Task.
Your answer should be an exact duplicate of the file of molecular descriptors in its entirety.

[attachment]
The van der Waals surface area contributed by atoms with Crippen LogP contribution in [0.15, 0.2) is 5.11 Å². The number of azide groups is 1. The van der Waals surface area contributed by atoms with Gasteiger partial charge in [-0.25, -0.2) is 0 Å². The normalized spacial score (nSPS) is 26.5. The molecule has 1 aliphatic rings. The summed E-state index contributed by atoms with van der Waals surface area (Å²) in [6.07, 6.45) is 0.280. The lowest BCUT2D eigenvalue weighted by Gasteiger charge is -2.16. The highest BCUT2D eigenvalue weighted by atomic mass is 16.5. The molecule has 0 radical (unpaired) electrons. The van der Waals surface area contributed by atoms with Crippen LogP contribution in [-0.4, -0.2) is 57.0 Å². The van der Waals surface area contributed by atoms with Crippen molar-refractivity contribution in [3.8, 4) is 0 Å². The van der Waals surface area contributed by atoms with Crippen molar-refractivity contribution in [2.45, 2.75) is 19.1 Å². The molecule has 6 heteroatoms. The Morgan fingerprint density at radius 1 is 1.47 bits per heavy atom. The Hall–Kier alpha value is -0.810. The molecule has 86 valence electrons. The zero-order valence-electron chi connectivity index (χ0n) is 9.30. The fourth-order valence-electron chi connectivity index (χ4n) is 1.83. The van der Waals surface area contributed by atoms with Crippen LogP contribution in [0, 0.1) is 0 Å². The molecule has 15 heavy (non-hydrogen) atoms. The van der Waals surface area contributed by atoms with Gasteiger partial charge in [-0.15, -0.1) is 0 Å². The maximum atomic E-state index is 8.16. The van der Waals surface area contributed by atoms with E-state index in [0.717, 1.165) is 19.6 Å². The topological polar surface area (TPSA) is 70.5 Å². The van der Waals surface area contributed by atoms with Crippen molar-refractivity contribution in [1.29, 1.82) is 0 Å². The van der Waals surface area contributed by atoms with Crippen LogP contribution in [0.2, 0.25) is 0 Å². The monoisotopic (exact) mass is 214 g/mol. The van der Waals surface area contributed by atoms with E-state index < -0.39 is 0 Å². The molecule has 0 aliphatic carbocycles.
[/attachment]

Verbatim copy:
The van der Waals surface area contributed by atoms with Crippen LogP contribution in [0.15, 0.2) is 5.11 Å². The number of azide groups is 1. The van der Waals surface area contributed by atoms with Gasteiger partial charge in [-0.25, -0.2) is 0 Å². The normalized spacial score (nSPS) is 26.5. The molecule has 1 aliphatic rings. The summed E-state index contributed by atoms with van der Waals surface area (Å²) in [6.07, 6.45) is 0.280. The lowest BCUT2D eigenvalue weighted by Gasteiger charge is -2.16. The highest BCUT2D eigenvalue weighted by atomic mass is 16.5. The molecule has 0 radical (unpaired) electrons. The van der Waals surface area contributed by atoms with Crippen LogP contribution in [-0.4, -0.2) is 57.0 Å². The van der Waals surface area contributed by atoms with Crippen molar-refractivity contribution in [3.8, 4) is 0 Å². The van der Waals surface area contributed by atoms with Crippen molar-refractivity contribution in [2.45, 2.75) is 19.1 Å². The molecule has 6 heteroatoms. The Morgan fingerprint density at radius 1 is 1.47 bits per heavy atom. The Hall–Kier alpha value is -0.810. The molecule has 86 valence electrons. The zero-order valence-electron chi connectivity index (χ0n) is 9.30. The fourth-order valence-electron chi connectivity index (χ4n) is 1.83. The van der Waals surface area contributed by atoms with Crippen LogP contribution in [0, 0.1) is 0 Å². The molecule has 15 heavy (non-hydrogen) atoms. The van der Waals surface area contributed by atoms with Gasteiger partial charge in [-0.15, -0.1) is 0 Å². The maximum atomic E-state index is 8.16. The van der Waals surface area contributed by atoms with E-state index in [0.717, 1.165) is 19.6 Å². The topological polar surface area (TPSA) is 70.5 Å². The van der Waals surface area contributed by atoms with Crippen molar-refractivity contribution in [1.29, 1.82) is 0 Å². The van der Waals surface area contributed by atoms with Crippen LogP contribution in [0.2, 0.25) is 0 Å². The monoisotopic (exact) mass is 214 g/mol. The van der Waals surface area contributed by atoms with E-state index < -0.39 is 0 Å². The molecule has 0 aliphatic carbocycles.